Authorities in Belarus raided the offices of the country’s largest independent news outlet and took down its website on Tuesday, signalling a widening crackdown in the wake of historic opposition protests last year.
Journalists in the ex-Soviet nation are facing mounting pressure after the protests contested a presidential election win claimed by strongman President Alexander Lukashenko.
The long-serving authoritarian leader has drawn scorn from the West, and the United States and EU have slapped sanctions on him and his allies.
The Tut.by news portal on Tuesday became the latest media targeted by authorities in Belarus, with security agents searching the offices and homes of journalists working for the site, its editor-in-chief said.
The outlet was then taken offline entirely.
“TUT.by co-founder Kirill Voloshin reports that the website’s domain has been blocked,” the news organisation reported on its Telegram channel.
AFP journalists said the site was unavailable in Belarus, Russia and France.
The ministry of information confirmed later in a statement that it had blocked Tut.by at the request of the general prosecutor’s office, saying prosecutors had established the outlet routinely published “prohibited information”.
Editor-in-chief Marina Zolotova earlier told AFP that members of a state financial investigations department had searched her home and the homes of several of her employees.
“Representatives of security agencies also came to the newsroom,” she said, adding that she was unable to get in touch with several Tut.by employees.
– ‘Planned attack’ –
The state control committee’s financial investigations department, which confirmed the searches, is a powerful enforcement body that has previously targeted the opposition.
It said Tuesday that it was investigating Tut.by for tax evasion. The group later announced a separate criminal probe into the portal’s director Lyudmila Chekina.
The committee’s financial investigative body also notably probed Lukashenko’s opponent Viktor Babaryko, who was arrested two months before last August’s presidential election.
Babaryko has remained in custody since and is on trial for corruption and money laundering.
Lukashenko, who has ruled Belarus since 1994, claimed a sixth presidential term in last August’s vote that the opposition and Western diplomats said was rigged.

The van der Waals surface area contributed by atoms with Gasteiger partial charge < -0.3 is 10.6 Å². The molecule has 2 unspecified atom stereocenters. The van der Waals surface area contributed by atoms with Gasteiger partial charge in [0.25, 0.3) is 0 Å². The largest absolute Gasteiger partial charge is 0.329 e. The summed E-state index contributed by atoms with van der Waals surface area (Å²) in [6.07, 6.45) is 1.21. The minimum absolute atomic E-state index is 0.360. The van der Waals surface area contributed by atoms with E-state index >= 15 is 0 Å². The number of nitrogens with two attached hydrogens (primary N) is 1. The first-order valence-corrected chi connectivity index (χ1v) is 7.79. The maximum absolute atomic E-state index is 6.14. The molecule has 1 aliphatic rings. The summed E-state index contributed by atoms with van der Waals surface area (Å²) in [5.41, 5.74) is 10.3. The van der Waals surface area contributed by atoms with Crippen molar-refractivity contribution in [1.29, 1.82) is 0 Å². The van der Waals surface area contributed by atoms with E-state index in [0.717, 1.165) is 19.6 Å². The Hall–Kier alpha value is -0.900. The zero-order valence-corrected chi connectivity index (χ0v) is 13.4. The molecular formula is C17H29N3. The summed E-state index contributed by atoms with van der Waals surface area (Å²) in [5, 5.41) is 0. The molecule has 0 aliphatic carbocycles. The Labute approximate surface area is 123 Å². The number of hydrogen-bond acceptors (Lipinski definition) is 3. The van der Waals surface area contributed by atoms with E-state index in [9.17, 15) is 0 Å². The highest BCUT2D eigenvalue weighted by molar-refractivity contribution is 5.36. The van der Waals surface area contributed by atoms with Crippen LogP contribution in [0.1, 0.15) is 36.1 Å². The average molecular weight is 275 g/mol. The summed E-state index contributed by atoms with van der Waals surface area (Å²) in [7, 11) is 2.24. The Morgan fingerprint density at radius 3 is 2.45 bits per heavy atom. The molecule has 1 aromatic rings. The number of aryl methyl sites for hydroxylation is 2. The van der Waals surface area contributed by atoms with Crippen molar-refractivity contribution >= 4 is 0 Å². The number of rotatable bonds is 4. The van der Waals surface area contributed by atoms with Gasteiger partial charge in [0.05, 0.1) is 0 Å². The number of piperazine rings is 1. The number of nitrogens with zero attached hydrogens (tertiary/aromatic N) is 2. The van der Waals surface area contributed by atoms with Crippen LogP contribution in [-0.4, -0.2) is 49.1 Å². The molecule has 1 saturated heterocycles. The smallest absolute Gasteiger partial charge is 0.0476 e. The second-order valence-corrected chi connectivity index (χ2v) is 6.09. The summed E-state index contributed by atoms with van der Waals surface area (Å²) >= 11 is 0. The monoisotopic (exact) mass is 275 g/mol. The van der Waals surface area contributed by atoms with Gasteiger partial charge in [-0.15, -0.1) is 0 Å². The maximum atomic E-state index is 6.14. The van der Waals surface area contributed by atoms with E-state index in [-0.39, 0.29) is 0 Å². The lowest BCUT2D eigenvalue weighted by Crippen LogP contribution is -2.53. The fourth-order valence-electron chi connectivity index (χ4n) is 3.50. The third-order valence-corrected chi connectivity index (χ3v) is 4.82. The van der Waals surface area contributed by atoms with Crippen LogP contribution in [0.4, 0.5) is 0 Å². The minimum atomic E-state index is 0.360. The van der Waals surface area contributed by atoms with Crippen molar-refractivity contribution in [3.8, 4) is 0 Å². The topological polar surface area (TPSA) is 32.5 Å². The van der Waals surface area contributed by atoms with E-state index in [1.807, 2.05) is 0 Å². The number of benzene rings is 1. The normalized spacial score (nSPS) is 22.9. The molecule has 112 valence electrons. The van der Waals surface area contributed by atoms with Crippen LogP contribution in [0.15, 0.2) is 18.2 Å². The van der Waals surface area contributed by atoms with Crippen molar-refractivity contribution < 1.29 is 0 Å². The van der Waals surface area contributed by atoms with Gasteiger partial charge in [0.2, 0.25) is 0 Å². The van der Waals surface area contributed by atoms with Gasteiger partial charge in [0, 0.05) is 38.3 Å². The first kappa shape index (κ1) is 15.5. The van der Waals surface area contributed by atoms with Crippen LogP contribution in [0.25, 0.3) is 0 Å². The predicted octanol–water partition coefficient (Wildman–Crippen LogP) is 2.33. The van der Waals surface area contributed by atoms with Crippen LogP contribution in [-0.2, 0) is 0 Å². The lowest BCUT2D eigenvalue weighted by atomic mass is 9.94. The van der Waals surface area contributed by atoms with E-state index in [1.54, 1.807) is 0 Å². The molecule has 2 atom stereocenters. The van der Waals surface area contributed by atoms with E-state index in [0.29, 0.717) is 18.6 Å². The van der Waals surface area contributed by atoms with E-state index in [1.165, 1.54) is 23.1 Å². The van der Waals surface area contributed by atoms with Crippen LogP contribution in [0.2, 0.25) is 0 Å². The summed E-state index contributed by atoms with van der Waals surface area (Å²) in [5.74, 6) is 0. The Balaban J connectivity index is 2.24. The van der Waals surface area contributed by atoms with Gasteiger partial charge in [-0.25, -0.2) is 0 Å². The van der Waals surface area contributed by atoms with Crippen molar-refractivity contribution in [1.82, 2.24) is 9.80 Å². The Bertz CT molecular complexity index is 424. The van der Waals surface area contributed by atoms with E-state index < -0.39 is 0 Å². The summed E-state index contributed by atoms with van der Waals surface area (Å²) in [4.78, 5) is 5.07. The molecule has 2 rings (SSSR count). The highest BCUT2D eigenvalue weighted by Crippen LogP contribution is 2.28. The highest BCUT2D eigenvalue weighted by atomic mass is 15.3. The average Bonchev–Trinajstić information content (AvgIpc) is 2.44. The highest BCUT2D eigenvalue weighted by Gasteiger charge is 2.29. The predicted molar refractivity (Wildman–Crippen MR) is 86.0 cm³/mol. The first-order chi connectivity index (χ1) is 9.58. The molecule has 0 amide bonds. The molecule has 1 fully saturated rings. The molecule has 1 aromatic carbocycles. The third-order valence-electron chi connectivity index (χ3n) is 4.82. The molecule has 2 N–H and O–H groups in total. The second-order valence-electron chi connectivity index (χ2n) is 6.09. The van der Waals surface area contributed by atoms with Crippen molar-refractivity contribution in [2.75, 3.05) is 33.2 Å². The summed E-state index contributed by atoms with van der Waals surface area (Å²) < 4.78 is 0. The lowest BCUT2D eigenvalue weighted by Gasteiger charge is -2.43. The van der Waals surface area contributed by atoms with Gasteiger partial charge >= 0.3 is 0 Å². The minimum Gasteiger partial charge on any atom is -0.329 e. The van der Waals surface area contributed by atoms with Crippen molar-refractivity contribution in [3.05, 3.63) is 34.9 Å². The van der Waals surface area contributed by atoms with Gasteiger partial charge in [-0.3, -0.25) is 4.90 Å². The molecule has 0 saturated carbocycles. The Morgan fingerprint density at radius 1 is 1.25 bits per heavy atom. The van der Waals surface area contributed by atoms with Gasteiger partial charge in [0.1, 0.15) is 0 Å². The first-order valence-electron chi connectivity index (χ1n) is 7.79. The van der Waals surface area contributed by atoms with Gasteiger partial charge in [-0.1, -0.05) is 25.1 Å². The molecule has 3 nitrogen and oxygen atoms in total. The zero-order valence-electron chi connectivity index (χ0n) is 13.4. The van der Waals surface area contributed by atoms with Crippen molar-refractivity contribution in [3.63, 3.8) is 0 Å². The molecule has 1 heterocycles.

All of his opponents have since been jailed or have fled the ex-Soviet republic.
Exiled opposition leader Svetlana Tikhanovskaya called on the international community to “immediately” offer support after Tuesday’s raids.
“This is a planned attack on our journalists and media, and they need legal protection and emergency relocation,” she said on Twitter.
– ‘Unprecedented crackdown’ –
Lukashenko faced down mass protests against his rule in the wake of the vote, with Belarusian law enforcement unleashing repressions that saw thousands of demonstrators detained and more than 400 people given lengthy jail terms.
Addressing his security council on Tuesday, the 66-year-old authoritarian leader called on his security services to “not relax in any way”.
According to the Belarusian Association of Journalists (BAJ), 16 journalists in Belarus are currently behind bars as of Tuesday.
Last week, two Belarusian journalists, including a freelance reporter for German broadcaster Deutsche Welle, were jailed for 20 days. Both journalists have reportedly launched a hunger strike in protest.
Belarus is ranked 158 on this year’s World Press Freedom Index, which said journalists had been subjected to an “unprecedented crackdown” in the wake of last year’s presidential polls.
The mounting pressure on civil society, media and the opposition has been widely condemned by Western countries.
The European Union and the United States have sanctioned Lukashenko and dozens of officials and businessmen tied to his regime with asset freezes and visa bans.
EU foreign policy chief Josep Borrell said earlier this month the bloc was readying a fourth round of sanctions against Belarusian authorities over the crackdown.